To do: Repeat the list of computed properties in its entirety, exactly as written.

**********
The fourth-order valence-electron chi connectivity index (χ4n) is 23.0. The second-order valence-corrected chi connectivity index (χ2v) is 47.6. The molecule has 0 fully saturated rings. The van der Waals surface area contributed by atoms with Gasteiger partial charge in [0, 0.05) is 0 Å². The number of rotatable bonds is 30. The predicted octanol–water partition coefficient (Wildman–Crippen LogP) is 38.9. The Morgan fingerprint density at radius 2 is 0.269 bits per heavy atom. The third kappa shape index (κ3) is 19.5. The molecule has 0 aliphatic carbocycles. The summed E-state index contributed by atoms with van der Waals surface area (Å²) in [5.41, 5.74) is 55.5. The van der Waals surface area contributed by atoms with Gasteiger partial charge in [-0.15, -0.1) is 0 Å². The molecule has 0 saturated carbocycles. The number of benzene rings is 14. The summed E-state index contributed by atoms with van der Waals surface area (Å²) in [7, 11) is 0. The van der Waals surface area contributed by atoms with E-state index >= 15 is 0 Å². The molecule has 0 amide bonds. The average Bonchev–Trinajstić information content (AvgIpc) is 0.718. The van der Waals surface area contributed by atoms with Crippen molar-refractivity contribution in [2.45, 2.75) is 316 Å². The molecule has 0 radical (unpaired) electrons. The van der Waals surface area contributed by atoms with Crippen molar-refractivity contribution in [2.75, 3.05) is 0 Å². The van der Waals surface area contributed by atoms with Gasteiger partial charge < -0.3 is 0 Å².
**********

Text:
The fourth-order valence-electron chi connectivity index (χ4n) is 23.0. The second-order valence-corrected chi connectivity index (χ2v) is 47.6. The molecule has 0 fully saturated rings. The van der Waals surface area contributed by atoms with Gasteiger partial charge in [0, 0.05) is 0 Å². The number of rotatable bonds is 30. The predicted octanol–water partition coefficient (Wildman–Crippen LogP) is 38.9. The Morgan fingerprint density at radius 2 is 0.269 bits per heavy atom. The third kappa shape index (κ3) is 19.5. The molecule has 0 aliphatic carbocycles. The summed E-state index contributed by atoms with van der Waals surface area (Å²) in [5.41, 5.74) is 55.5. The van der Waals surface area contributed by atoms with Gasteiger partial charge in [-0.15, -0.1) is 0 Å². The molecule has 0 saturated carbocycles. The number of benzene rings is 14. The summed E-state index contributed by atoms with van der Waals surface area (Å²) in [7, 11) is 0. The van der Waals surface area contributed by atoms with E-state index >= 15 is 0 Å². The molecule has 0 amide bonds. The average Bonchev–Trinajstić information content (AvgIpc) is 0.718. The van der Waals surface area contributed by atoms with Crippen molar-refractivity contribution in [2.45, 2.75) is 316 Å². The molecule has 0 radical (unpaired) electrons. The van der Waals surface area contributed by atoms with Crippen molar-refractivity contribution in [2.75, 3.05) is 0 Å². The van der Waals surface area contributed by atoms with Gasteiger partial charge < -0.3 is 0 Å².